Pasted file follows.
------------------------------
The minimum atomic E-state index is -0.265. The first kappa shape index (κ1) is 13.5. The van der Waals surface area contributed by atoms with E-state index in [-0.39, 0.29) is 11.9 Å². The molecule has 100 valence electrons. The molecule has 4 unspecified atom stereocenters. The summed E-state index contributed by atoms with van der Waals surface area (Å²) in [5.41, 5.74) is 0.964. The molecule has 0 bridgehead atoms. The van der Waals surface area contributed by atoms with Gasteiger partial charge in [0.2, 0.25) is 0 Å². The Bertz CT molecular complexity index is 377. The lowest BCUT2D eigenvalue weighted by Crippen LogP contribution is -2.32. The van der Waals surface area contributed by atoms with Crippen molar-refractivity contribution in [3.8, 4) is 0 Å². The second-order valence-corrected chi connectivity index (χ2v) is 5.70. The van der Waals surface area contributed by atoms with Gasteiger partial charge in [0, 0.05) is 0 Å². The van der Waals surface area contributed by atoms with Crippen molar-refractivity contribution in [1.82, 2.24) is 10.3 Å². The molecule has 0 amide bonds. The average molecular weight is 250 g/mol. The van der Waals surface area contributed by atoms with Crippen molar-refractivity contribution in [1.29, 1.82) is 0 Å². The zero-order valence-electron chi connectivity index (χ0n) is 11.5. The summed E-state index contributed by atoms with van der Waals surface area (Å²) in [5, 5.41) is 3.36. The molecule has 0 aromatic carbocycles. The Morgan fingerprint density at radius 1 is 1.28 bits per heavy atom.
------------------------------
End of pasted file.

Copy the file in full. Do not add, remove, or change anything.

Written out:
The minimum atomic E-state index is -0.265. The first kappa shape index (κ1) is 13.5. The van der Waals surface area contributed by atoms with E-state index in [-0.39, 0.29) is 11.9 Å². The molecule has 100 valence electrons. The molecule has 4 unspecified atom stereocenters. The summed E-state index contributed by atoms with van der Waals surface area (Å²) in [5.41, 5.74) is 0.964. The molecule has 0 bridgehead atoms. The van der Waals surface area contributed by atoms with Gasteiger partial charge in [0.2, 0.25) is 0 Å². The Bertz CT molecular complexity index is 377. The lowest BCUT2D eigenvalue weighted by Crippen LogP contribution is -2.32. The van der Waals surface area contributed by atoms with Crippen molar-refractivity contribution in [3.8, 4) is 0 Å². The second-order valence-corrected chi connectivity index (χ2v) is 5.70. The van der Waals surface area contributed by atoms with Gasteiger partial charge in [0, 0.05) is 0 Å². The van der Waals surface area contributed by atoms with Crippen molar-refractivity contribution in [1.82, 2.24) is 10.3 Å². The molecule has 0 amide bonds. The average molecular weight is 250 g/mol. The van der Waals surface area contributed by atoms with Crippen molar-refractivity contribution in [1.29, 1.82) is 0 Å². The zero-order valence-electron chi connectivity index (χ0n) is 11.5. The summed E-state index contributed by atoms with van der Waals surface area (Å²) in [5, 5.41) is 3.36. The molecule has 0 aromatic carbocycles. The Morgan fingerprint density at radius 1 is 1.28 bits per heavy atom.